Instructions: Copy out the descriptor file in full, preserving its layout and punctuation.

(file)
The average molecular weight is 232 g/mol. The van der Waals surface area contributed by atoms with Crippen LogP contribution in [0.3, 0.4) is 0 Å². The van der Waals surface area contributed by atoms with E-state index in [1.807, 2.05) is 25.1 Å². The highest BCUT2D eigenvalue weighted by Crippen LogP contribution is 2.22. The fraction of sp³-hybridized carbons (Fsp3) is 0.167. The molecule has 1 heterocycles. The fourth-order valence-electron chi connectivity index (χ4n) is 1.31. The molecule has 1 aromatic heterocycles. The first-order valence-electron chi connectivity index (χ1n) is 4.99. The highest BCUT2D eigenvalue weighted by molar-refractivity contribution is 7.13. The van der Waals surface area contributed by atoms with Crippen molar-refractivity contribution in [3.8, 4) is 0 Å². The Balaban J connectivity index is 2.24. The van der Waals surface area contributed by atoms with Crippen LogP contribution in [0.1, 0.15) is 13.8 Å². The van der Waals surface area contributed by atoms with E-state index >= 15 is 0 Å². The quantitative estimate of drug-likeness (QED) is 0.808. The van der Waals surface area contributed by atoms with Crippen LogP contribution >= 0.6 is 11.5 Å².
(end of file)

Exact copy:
The average molecular weight is 232 g/mol. The van der Waals surface area contributed by atoms with Crippen LogP contribution in [0.3, 0.4) is 0 Å². The van der Waals surface area contributed by atoms with E-state index in [1.807, 2.05) is 25.1 Å². The highest BCUT2D eigenvalue weighted by Crippen LogP contribution is 2.22. The fraction of sp³-hybridized carbons (Fsp3) is 0.167. The molecule has 1 heterocycles. The fourth-order valence-electron chi connectivity index (χ4n) is 1.31. The molecule has 1 aromatic heterocycles. The first-order valence-electron chi connectivity index (χ1n) is 4.99. The highest BCUT2D eigenvalue weighted by molar-refractivity contribution is 7.13. The van der Waals surface area contributed by atoms with Crippen molar-refractivity contribution in [3.8, 4) is 0 Å². The Balaban J connectivity index is 2.24. The van der Waals surface area contributed by atoms with Crippen LogP contribution in [0.1, 0.15) is 13.8 Å². The van der Waals surface area contributed by atoms with E-state index >= 15 is 0 Å². The quantitative estimate of drug-likeness (QED) is 0.808. The van der Waals surface area contributed by atoms with Crippen LogP contribution >= 0.6 is 11.5 Å².